Well as with most movies the sequel seems to not have lived up to the expectation set by the original.

Overlord is the name for my current research and trading platform created entirely using NodeJS. It took years to develop and even more to polish off. Having started the project while still in school there have been many lessons learned along the way, leaving much to be desired form the functional though rudimentary product. A total rewrite was just a matter of time. I took the opportunity to create my "dream system" utilizing a C# backend and an Angular front end, and Python scripts for driving the bot logic.

There were some initial hurtles with matching old and new behavior and back testing results. I made some changes to the system, specifically executing daily candles before hourly. This was a rabbit hole that took me way too long to get out of. The next big issue was speed. Using a web api to get the data from the simulated exchange proved to be a major bottle neck. I switched over to just sending raw bytes over a socket but the hoops I had to jump through to translate the data seemed no. Turns out parsing large volumes of strings into doubles takes time. This is where I ran head long into a wall…

Version 1 of overlord is one application where variables can be directly passed from object to object resulting in next to no latency. It takes about three minutes to back test six years of data where prices changes are recorded down to 15 seconds. On the new system it takes about ten minutes stepping the granularity back to five minutes. This is far from ideal, not to mention that the surrounding infrastructure; get data process, exchange API wrappers, and live trading, does not exist yet.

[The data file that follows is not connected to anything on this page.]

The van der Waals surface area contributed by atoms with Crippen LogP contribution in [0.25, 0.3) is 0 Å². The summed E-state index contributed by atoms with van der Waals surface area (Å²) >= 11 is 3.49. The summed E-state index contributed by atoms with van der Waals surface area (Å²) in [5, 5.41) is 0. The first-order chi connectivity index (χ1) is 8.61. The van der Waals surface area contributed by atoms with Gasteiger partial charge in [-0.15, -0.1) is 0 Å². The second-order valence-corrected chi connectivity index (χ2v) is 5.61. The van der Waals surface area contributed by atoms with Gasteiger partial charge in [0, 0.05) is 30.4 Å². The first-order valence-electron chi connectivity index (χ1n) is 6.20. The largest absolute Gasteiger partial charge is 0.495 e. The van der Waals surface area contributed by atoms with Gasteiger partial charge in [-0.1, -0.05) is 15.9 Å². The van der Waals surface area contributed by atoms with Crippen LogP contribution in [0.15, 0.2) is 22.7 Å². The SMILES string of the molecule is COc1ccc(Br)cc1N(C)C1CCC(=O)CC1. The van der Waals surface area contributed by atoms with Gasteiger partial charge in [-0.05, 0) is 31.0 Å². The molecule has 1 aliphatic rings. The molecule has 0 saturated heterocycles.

Shared memory is one yet unexplored option that I hope can solve my speed problem in the future. Apache arrows seems like it could provide me with an answer, but I am tabling the project for a while. I haven't done any meaningful work on my trading in months. I have several research reports I want to write up that I am hoping will yield a new strategy or two, I’ve added no pairs to my portfolio, stock trading is still not a thing and the improvements I wanted out of the new system could have been implanted on the old with all the time I took.

The lesson I've learned from my little adventure around the hamster wheel is to avoid the engineers trap when it comes to trading. There are plenty of already existing systems for automated trading that exist. There is no need to invent your own and there is 100% no need to reinvent your own to the detriment of your trading.

I was kind of out of it for a while, but I can safely say…

I’m back!

Research report coming soon.

Until then stay safe out there.